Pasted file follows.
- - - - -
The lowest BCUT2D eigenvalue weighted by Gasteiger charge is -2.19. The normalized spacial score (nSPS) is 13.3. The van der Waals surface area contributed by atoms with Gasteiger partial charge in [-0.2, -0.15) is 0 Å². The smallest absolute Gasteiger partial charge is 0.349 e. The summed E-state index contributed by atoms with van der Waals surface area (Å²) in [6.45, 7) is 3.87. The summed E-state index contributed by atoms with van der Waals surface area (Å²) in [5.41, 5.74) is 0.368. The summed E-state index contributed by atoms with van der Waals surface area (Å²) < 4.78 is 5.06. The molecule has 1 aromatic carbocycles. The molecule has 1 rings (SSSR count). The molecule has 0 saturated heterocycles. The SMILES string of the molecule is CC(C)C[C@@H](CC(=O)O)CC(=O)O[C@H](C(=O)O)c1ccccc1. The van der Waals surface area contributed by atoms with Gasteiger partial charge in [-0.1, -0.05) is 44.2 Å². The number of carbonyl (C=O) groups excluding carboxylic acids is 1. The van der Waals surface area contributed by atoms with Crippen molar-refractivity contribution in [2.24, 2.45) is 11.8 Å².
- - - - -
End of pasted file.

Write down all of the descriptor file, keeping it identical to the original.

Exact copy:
The lowest BCUT2D eigenvalue weighted by Gasteiger charge is -2.19. The normalized spacial score (nSPS) is 13.3. The van der Waals surface area contributed by atoms with Gasteiger partial charge in [-0.2, -0.15) is 0 Å². The smallest absolute Gasteiger partial charge is 0.349 e. The summed E-state index contributed by atoms with van der Waals surface area (Å²) in [6.45, 7) is 3.87. The summed E-state index contributed by atoms with van der Waals surface area (Å²) in [5.41, 5.74) is 0.368. The summed E-state index contributed by atoms with van der Waals surface area (Å²) < 4.78 is 5.06. The molecule has 1 aromatic carbocycles. The molecule has 1 rings (SSSR count). The molecule has 0 saturated heterocycles. The SMILES string of the molecule is CC(C)C[C@@H](CC(=O)O)CC(=O)O[C@H](C(=O)O)c1ccccc1. The van der Waals surface area contributed by atoms with Gasteiger partial charge in [-0.1, -0.05) is 44.2 Å². The number of carbonyl (C=O) groups excluding carboxylic acids is 1. The van der Waals surface area contributed by atoms with Crippen molar-refractivity contribution in [2.24, 2.45) is 11.8 Å².